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092: TwinEngine: It changed how we thought about marketing

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TwinEngine Show Notes

Winnie Brignac Hart and Lorrie Brignac Lee lost 75 percent of their business in a weekend. Being based in New Orleans when hurricane Katrina hit, overnight they became a crisis communication firm. Immediately they learned what it meant to truly help people in a different way. Through this experience they were able to align what was important to them and move onward and upward faster.

Until Winnie and Lorrie’s late teens, they were known as one person “Winnie-Lorrie” (that’s one word) or “The Little Twins.” As identical twins, it taught them a simple truth about differences. When you look at identical twins, what do you think? How are they different? What makes each of them unique? Identical twins are intriguing — it’s because people can’t usually tell them apart.

Even today, their children, Miranda, Morgan and Olivia, collectively call them ‘Moms’.

Their unique perspective on the world helps them to better understand that the world we live in appreciates and expects individual differences in appearance and behavior. From their first-hand experience at refining their individuality throughout their lives, they’ve perfected the ability to perceive distinct differences in other people, other companies and other brands.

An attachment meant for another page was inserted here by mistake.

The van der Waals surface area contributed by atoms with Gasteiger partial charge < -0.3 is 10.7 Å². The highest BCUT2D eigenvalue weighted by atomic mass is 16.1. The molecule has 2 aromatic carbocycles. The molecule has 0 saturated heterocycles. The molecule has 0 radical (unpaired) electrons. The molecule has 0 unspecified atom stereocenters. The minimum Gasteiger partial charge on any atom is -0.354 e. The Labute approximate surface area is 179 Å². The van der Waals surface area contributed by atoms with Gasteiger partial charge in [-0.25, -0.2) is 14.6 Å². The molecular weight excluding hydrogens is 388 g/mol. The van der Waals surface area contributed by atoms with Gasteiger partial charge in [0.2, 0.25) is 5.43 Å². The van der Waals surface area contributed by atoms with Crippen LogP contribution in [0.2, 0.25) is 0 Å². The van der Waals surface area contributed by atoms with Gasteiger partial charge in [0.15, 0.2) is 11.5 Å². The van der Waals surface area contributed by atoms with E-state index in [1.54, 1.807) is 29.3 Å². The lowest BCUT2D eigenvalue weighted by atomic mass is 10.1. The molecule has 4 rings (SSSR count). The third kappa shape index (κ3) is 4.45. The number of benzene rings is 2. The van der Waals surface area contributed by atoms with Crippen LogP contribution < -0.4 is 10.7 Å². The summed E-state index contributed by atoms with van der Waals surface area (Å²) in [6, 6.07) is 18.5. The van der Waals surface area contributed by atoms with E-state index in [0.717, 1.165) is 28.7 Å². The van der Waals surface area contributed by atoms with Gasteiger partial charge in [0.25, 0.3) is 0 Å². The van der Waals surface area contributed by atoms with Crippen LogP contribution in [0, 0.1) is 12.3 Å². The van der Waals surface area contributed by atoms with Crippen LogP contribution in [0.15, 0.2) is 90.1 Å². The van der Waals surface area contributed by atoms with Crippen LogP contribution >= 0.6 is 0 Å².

For Winnie and Lorrie, there are physical differences and there are inner differences—one of them is a left-brain thinker and one is a right-brain thinker. One is creative and expressive; the other is rational and linear. But it’s the pairing and integration of these different qualities that makes their agency “TwinEngine” (launched in 1990) what it is.

Winnie and Lorrie’s book Stand Out was written to offer a new perspective and a clear and structured approach to mastering how to stand out, be remembered, and become a trusted and preferred choice of customers and prospects. They do this by focusing on the eight fundamental areas of a brand: purpose, reputation, visuality, authenticity, ideal leads, distinction, strategy and mindset.

Winnie and Lorrie believe that every business has a distinct advantage that, when discovered, provides just the inspiration and momentum a business needs to make a huge leap forward in performance and profitability.

They have built a reputation as inspired leaders, speakers and savvy interpreters of business brand and personality. They have earned 125+ industry awards by working with a passion for leveraging their twin talents to help companies translate traditional marketing channels into forward-thinking solutions.

Winnie Brignac Hart and Lorrie Brignac Lee currently live in Houston, TX.

Tweetable Quotes and Mentions

Listen to @flytwinengine and get over the hump on the @FastLeaderShow Click to Tweet

“My passion is, always doing the right thing.” -TwinEngine Click to Tweet

“A lot of companies develop marketing plans and they end up going nowhere.” -TwinEngine Click to Tweet